A steam engine is a heat engine that performs mechanical work using steam as its working fluid.
Using boiling water to produce mechanical motion goes back over 2000 years, but early devices were not practical. The Spanish inventor Jerónimo de Ayanz y Beaumont patented in 1606 the first steam engine. In 1698 Thomas Savery patented a steam pump that used steam in direct contact with the water being pumped. Savery's steam pump used condensing steam to create a vacuum and draw water into a chamber, and then applied pressurized steam to further pump the water. Thomas Newcomen's ''atmospheric engine'' was the first commercial true steam engine using a piston, and was used in 1712 for pumping in a mine.
In 1781 James Watt patented a steam engine that produced continuous rotary motion. Watt's ten-horsepower engines enabled a wide range of manufacturing machinery to be powered. The engines could be sited anywhere that water and coal or wood fuel could be obtained. By 1883, engines that could provide 10,000 hp had become feasible. Steam engines could also be applied to vehicles such as traction engines and the railway locomotives. The stationary steam engine was a key component of the Industrial Revolution, allowing factories to locate where water power was unavailable.
Steam engines are external combustion engines, where the working fluid is separate from the combustion products. Non-combustion heat sources such as solar power, nuclear power or geothermal energy may be used. The ideal thermodynamic cycle used to analyze this process is called the Rankine cycle. In the cycle, water is heated and transforms into steam within a boiler operating at a high pressure. When expanded through pistons or turbines, mechanical work is done. The reduced-pressure steam is then condensed and pumped back into the boiler.
In general usage, the term ''steam engine'' can refer to either the integrated steam plants (including boilers etc.) such as railway steam locomotives and portable engines, or may refer to the piston or turbine machinery alone, as in the beam engine and stationary steam engine. Specialized devices such as steam hammers and steam pile drivers are dependent on the steam pressure supplied from a separate boiler. Reciprocating piston type steam engines remained the dominant source of power until the early 20th century, when advances in the design of electric motors and internal combustion engines gradually resulted in the replacement of reciprocating (piston) steam engines in commercial usage, and the ascendancy of steam turbines in power generation.〔 Considering that the great majority of worldwide electric generation is produced by turbine type steam engines, the "steam age" is continuing with energy levels far beyond those of the turn of the 19th century.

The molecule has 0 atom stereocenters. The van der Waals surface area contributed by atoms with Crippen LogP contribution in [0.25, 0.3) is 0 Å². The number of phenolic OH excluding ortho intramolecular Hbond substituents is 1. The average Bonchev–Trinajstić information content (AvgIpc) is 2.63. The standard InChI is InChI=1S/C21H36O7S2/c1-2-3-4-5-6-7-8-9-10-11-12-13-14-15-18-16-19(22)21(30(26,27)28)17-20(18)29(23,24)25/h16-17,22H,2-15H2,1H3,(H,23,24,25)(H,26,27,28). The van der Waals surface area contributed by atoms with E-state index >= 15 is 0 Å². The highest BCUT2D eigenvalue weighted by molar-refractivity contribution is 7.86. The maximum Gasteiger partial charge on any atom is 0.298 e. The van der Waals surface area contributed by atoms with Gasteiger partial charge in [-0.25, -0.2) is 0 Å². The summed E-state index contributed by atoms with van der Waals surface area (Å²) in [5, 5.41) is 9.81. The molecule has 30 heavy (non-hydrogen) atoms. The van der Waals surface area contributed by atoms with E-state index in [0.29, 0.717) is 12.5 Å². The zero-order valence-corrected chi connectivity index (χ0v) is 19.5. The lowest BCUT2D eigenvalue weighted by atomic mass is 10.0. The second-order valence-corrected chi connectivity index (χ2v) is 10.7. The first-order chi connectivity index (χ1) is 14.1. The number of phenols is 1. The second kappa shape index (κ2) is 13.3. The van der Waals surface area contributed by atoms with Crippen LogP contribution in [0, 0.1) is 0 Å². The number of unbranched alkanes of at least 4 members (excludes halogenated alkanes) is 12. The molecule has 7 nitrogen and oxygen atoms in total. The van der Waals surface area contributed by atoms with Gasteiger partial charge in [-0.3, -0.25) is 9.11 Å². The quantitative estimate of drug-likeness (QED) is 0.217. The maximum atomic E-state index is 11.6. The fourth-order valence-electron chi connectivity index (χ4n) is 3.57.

== History ==
History and modifications:
The Aeolipile (also known as a Hero engine) described by Hero of Alexandria in the 1st century AD is considered to be the first recorded steam engine. Torque was produced by steam jets exiting the turbine.
Thomas Savery, in 1698, patented first practical, atmospheric pressure, steam engine of one horse power (1 hp). It had no piston or moving parts but taps. It was a "fire engine", a kind of thermic syphon, in which steam was admitted to an empty container and then condensed. The vacuum thus created was used to suck water
from the sump at the bottom of the mine. The "fire engine" was not very effective and could not work beyond a limited depth of around thirty feet.
Thomas Newcomen, in 1712, developed first commercially successful piston steam engine of five horse power (5 hp). Its principle was to condense steam in a cylinder thus causing atmospheric pressure drive a piston and produce mechanical work.
James Watt, in 1781, patented steam engine that produced continued rotary motion and the power about 10 hp. It was the first type of steam engine to make use of steam at a pressure just above atmospheric to drive the piston helped by a partial vacuum. It was an improvement of Newcomen’s engine.
Since the early 18th century, steam power has been applied to a variety of practical uses. At first it was applied to reciprocating pumps, but from the 1780s rotative engines (i.e. those converting reciprocating motion into rotary motion) began to appear, driving factory machinery such as spinning mules and power looms. At the turn of the 19th century, steam-powered transport on both sea and land began to make its appearance becoming ever more dominant as the century progressed.
Steam engines can be said to have been the moving force behind the Industrial Revolution and saw widespread commercial use driving machinery in factories, mills and mines; powering pumping stations; and propelling transport appliances such as railway locomotives, ships, steamboats and road vehicles. Their use in agriculture led to an increase in the land available for cultivation. There has at one time or another been steam-powered farm tractors, motorcycles (without much success) and even automobiles as the Stanley Steamer.
The weight of boilers and condensors generally makes the power-to-weight ratio of a steam plant lower than for internal combustion engines.〔Lightweight steam turbines powered by decomposing high-test peroxide used neither boilers nor condensors, and were used in the V-2 and other rocket turbopumps, and torpedo propulsion.〕 For mobile applications steam has been largely superseded by internal combustion engines or electric motors. However most electric power is generated using steam turbine plant, so that indirectly the world's industry is still dependent on steam power. Recent concerns about fuel sources and pollution have incited a renewed interest in steam both as a component of cogeneration processes and as a prime mover. This is becoming known as the Advanced Steam movement.
抄文引用元・出典: フリー百科事典『 ウィキペディア（Wikipedia）』